The 1800s brought growth not only to the State of Michigan but to the Grand Traverse Region. Grand Traverse County was incorporated in 1851 and the City of Traverse City incorporated in 1891. This once sleepy area grew from a lumber town to a major center of commerce. Today the Grand Traverse Region is a mix of tourism, service sector jobs, light industrial and retirement homes. Many fire brigades and fire departments sprung up to meet the growth of the region and the City of Traverse City established a fire department near the turn of the century. As the County grew, villages and towns established fire departments. As with many other counties, Grand Traverse County Government accepted responsibility for fire protection. With the passing of PA 33 of 1951, Michigan Legislature did not indicate nor direct any obligation or responsibility of a county for the operation of a Fire Department. It did spell out the method of establishing Fire Protection Special Assessment Districts for Townships.
In October of 1970, Grand Traverse County Board of Commissioners recommended that Grand Traverse Township Association take over the full responsibility of management and financing of the fire department. A new resolution was passed that read: “It is the intent of the Grand Traverse County Board of Commissioners to provide adequate and efficient fire and emergency protection service and facilities for the protection of the life and the property of all residents of Grand Traverse County, wherever such protection is not otherwise provided for by city, township or villages.” The then Sheriff of Grand Traverse County, Richard Weiler, was named County Fire Chief. Station locations were named, mainly in the surrounding villages. A station was also located in the County Jail. Funding for the fire departments came from the township and villages general funds. This arrangement worked for nearly ten more years. The townships of Acme, East Bay and Garfield were served by the jail-based truck as well as small township departments. Rapid growth of these three townships required a change as the existing arrangements were not able to effectively protect life and property. Visionaries such as Richard Weiler, Don Vezina, Gordy Brogden, Wayne Hanna, Roy Strait and others, along with the three supervisors Lee Wilson, Jim Maitland and George Shimek, saw the need for change. These three townships had similar needs and believed it was in their best interest to join in providing the services and equipment necessary to provide fire protections to their citizens.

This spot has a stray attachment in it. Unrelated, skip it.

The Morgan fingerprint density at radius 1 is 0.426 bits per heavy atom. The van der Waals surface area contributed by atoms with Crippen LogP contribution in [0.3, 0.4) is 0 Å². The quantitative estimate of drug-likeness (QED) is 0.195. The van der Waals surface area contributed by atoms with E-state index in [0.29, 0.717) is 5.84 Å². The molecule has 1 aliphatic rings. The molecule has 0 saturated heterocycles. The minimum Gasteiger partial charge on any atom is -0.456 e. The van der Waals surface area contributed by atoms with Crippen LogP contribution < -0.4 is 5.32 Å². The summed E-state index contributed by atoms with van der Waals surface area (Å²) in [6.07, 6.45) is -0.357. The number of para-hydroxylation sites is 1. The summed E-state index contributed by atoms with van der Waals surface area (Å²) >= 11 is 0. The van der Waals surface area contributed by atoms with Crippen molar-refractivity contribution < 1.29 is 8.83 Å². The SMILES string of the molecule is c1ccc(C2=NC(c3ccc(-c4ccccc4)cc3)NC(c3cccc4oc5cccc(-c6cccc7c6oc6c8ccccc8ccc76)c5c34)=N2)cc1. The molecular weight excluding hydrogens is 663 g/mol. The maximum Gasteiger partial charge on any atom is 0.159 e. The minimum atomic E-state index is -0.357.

On October 15, 1980, Grand Traverse Metro Fire Department was created. A budget based funding formula was established, and Wayne Hanna was named Fire Chief. Metro Fire Department flourished and prospered under this new arrangement. Metro remains a unique fire department in this State and consists of three former township fire departments operating as one department. As Chief Hanna stated, “there is no yours or mine; just one department”.
From the mid-1990s until early 2000s, Metro Fire Department continued to grow. In 2004, Metro had 85 volunteers, Fire Chief, Wayne Hanna; Deputy Chief, Pat Parker; Assistant Chief/Fire Marshal, Brad Schnaidt; 3 Battalion Chiefs, a Secretary and 3 Fire Prevention Inspectors. Metro shared 1 Fire Prevention Public Education Officer with Rural Fire Department. Training for all personnel was provided by the department in the areas of firefighting and medical response. As Assistant Chief/Fire Marshall, Brad Schnaidt brought focus to building codes, brought the first fire prevention ordinance, and developed inspection and fire investigation functions. In 2004, Pat Parker came on board with Metro full-time and brought business acumen from his experience with Parker Motor Freight with him to the department as Deputy Chief.
On December 31, 2005, Chief Wayne Hanna retired, and Deputy Chief Pat Parker was promoted to Fire Chief the following day. Chief Parker’s focus was to further unify the department and transition from a volunteer organization to a combination of full-time firefighters and volunteer firefighters. Terry Flynn, Assistant Fire Chief/Operations, had the primary objective to improve training and mission readiness with a focus on operations of the department. The first two full-time firefighters were hired in 2007. An industrial building was remodeled into Fire Station 1 on the border of East Bay and Garfield Townships in 2007. This Station became the Central Station and housed the ladder truck and other specialty equipment.
On September 11, 2008, Grand Traverse Metro Emergency Services Authority was formed during Garfield Township’s bi-monthly meeting where the board held a public hearing on whether or not to adopt the new articles of incorporation. After a few spoke in favor of the Act 57 authority, the motion passed unanimously. Prior to that fateful Garfield Township meeting, both Acme Township and East Bay Township had held similar public hearings that also passed unanimously. This could not have been accomplished without the direction of Wayne Kladder and Frank Zarafonitis from Acme Township, Glen Lile and Beth Friend from East Bay Township, and Lee Wilson and Joe McManus from Garfield Township. The three townships of Acme, East Bay, and Garfield believed in the concept of a regionalization and the economies of scale by sharing resources. Metro’s board grew from three to six members with two elected officials from each township serving. A uniform millage rate came into existence for all three townships. A business model was created that could incorporate all modes of emergency services from police to EMS.